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Migrant Jihadis: ISIS Freed From Raqqa, In Search Of Endless Battles



ISIS raqqa

[vc_row][vc_column][vc_column_text]By: Saeed Naqvi

 The final shoot out in the old Wild West movies has the camera dwell on the blaze engulfing the Sherrif’s office. The Sherrif leads the charge into the saloon where the bad men lounge around.

If this analogy is to be applied to the final blow up taking place in West Asia, particularly since the Russians entered Syria in 2015 to help fight “terrorist outfits” like Jabhat al Nusra, Al Qaeda, ISIS and so on, the script will have to be expanded on an epic scale, focused not on one saloon but on a series of them, serving clusters of homesteads. Kobane, Aleppo, Idlib, Hama, Homs, Palmyra, Mosul, Raqqa, Kirkuk….

I can set the scene for the script having travelled to Homs, Hama, Daraa at the outset when US ambassador Stephen Ford was promoting democracy, meeting insurgents. It was an open road show.

Americans had said at the very outset of their involvement in Syria that they would not have boots on the ground. The Russians had indicated no such squeamishness. In other words, Russians would have a ringside seat on American’s messy involvement with Nusra here or Al Qaeda there. These gangs were instantly transformed into freedom fighters whenever there was need. Simply put, terrorists fighting Assad were freedom fighters, worthy of support in training with lethal weapons. But Assad fighting terrorists was foul: he was a thug, thwarting democracy. Heads I win; tails you lose. Of course there must be excesses committed by Assad, like us in Kashmir, but the larger context dwarves these.

If you find my tone at a variance from what you have seen and read on Syria, do please watch Congressional hearings with Army Commanders managing the Syrian show. Not to be missed is the hapless Defence Secretary, Ashton Carter, admitting before a full press corps how a $500 million program to train Syrians had to be abandoned because the trainees handed their weapons to Jabhat al Nusra and found safe passage to few know where.

The mad pursuit for a New Middle East, repeatedly thwarted, keeps resurfacing, hydra-like. The driving force behind the neo con dream has metastasized into all sorts of outlandish and frightful scenarios.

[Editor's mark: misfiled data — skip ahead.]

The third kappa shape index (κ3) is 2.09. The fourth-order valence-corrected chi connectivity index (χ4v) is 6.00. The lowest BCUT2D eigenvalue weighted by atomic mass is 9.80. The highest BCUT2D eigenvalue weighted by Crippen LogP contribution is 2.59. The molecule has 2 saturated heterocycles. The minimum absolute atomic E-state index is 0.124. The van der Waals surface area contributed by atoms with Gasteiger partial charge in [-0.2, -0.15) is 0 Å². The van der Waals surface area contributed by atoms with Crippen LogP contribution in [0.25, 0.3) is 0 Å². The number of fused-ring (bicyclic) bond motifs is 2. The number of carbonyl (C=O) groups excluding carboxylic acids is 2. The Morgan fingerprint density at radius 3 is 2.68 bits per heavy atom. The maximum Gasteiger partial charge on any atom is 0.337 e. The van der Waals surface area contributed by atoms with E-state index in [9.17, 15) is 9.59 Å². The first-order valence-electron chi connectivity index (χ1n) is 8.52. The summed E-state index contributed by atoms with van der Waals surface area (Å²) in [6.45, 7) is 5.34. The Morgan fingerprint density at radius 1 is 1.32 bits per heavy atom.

Has the strategic community forgotten founder of Blackwater, Eric Prince’s idea of “governing” Afghanistan exactly as the British governed India in early 20th century  under a “Viceroy”. Yes, the written proposal was under active consideration of the President of the United States last summer, with his adviser Steve Bannon grinning from ear to ear at the prospect of Afghan raw materials funnelled suitably into Trump’s “America first” receptacle. Read the Atlantic magazine on that theme. The deal was almost done.

Never mind if they were not allowed to reinvent the British empire in Afghanistan. The world’s biggest provider of mercenary fighting units, controls other fiefdoms. They are part of the core group advising the Abu Dhabi ruler. Thanks to Blackwater, Latin American soldiers are fighting for the Saudis in Yemen. How will countries like Colombia utilize their citizens trained and tested in combat when they return home? Bogota may not have the money to afford Blackwater, but surely Trump may find battle ready Colombians useful against a country on his hit-list: Venezuela.


The most sinister part of the post 9/11 wars inaugurated by the US in West Asia is their endlessness. This has become so particularly after the Afghan and Iraqi experience. The US learnt at great cost that troops in both theatres were inextricably bogged down in the quick sand. Wisdom dawned. Air power, missiles, drones would provide cover, if needed, to “indigenous” foot soldiers, armed to the teeth with fierce Jihadism and financed, well, by Saudi Arabia. Qatar, Turkey, the Emirates have all had their hand in this till.

In its first, experimental stage this Jihadism was able to push back Soviet power from Afghanistan in 1989. The carelessness with which the US turned its back on this high voltage takfirism was stunning. US strategist Zbigniew Brzezinski’s terse comment was typical: “We were focused on bringing down the Soviet Union; we were not worried about some stirred up Muslims.”

These “stirred up” Muslims boomeranged in Kashmir, Cairo, Algiers. Post 9/11 wars, with Jihadist foot soldiers, has left a rich crop of Jihadists in platoon and company strength.

Robert Fisk, authoritative journalist on west Asia, has a telling piece in The Independent: “ISIS has lost Raqqa  so where will its fighters head to next?” the Syrian Democratic Forces, mostly Kurdish, backed by the Americans, were supposed to be fighting the IS.